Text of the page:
If you are someone who has experienced trauma, you may have heard that yoga can be helpful in your process of healing and recovery. However, the typical public yoga classes can include unexpected hands-on assists and other elements that are not ideal for many trauma survivors. For those who want a more therapeutic approach, there’s a wonderful practice called Trauma-Sensitive Yoga. It was developed over a 15-year research period by the Trauma Center in Boston, and was later championed by Bessel van der Kolk in his book, The Body Keeps the Score.
Here are five reasons why you may want to consider participating in trauma-sensitive yoga:
- Trauma-sensitive yoga invites you to a gradually re-establish a safe relationship with your own body. Over the past few decades, therapists have learned a lot about how traumatic experiences can “live on” in our bodies, making daily life feel like a minefield. Certain physical feelings can lead us to feel profoundly unsafe, even long after the danger has passed. Learning to feel our bodies from the inside-out — just a little at a time — can be a big help for trauma survivors. (Here’s a wonderful video on the subject … and it’s filmed at Kripalu, where I did my TSY training.)
- Trauma-sensitive yoga prioritizes choice and empowerment. The experience of trauma often involves coercion, a loss of control, or a sense of powerlessness. Thus, in trauma-sensitive yoga, you are encouraged to listen to your own instincts and move (or not) in ways that feel appropriate to you. This is different from a public yoga class, where the instructor might expect everyone in the class to follow their instructions in the same way. In TSY, what you choose to do is completely up to you — and it’s your own inner guidance that matters most.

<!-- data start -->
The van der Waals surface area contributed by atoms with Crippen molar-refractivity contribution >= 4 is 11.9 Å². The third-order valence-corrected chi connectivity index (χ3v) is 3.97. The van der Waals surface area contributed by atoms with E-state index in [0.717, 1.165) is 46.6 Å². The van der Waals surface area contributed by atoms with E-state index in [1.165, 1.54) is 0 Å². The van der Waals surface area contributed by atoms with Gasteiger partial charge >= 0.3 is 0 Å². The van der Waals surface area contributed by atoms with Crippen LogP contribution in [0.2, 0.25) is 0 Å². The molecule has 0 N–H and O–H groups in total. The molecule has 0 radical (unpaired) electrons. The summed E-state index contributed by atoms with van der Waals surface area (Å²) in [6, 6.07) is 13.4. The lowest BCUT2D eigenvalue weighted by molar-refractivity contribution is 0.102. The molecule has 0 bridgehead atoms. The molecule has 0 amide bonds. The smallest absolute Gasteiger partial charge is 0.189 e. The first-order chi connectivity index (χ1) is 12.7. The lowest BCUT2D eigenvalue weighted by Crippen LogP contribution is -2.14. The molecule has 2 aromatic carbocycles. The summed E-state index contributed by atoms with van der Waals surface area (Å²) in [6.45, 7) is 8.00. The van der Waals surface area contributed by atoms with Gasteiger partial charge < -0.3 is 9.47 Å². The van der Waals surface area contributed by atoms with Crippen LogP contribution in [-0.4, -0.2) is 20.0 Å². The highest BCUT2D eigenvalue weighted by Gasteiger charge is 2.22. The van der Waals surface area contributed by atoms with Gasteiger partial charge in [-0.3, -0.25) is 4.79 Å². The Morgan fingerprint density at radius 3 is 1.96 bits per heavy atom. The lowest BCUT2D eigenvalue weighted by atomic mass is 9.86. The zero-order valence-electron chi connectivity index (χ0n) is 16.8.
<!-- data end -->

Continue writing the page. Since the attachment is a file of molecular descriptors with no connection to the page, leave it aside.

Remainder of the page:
- Trauma-sensitive yoga offers powerful, simple tools to use in daily life. Feeling your feet on the ground. Inhaling deeply and exhaling slowly. The tools you’ll learn in TSY are simple, but that doesn’t mean they are easy. Engaging in a TSY class will increase the likelihood that you will remember to use your grounding tools when you need them most (like while riding the Metro, or in the midst of a difficult conversation, or trying to fall asleep at night).
- While trauma can often pull us into the past, TSY helps us practice staying in the present. When painful memories and overwhelming sensations are part of our daily reality, the well-intended advice to “just be present” is much easier said than done! TSY offers us a clear, simple pathway to the present moment by giving us something concrete to do.
- TSY is practiced with the support of a group. Many of us have aspirations to practice yoga on our own, but it’s not always easy to pause in daily life and take time for ourselves. A TSY practice group provides a container where all you have to do is show up.
This September, I’m very excited to be offering a group called Yoga for Trauma Healing, which will draw upon my training in Trauma-Sensitive Yoga (TSY). If you’re looking for a supportive complement to trauma therapy, I’d love to welcome you to the group. Please click here to request more information.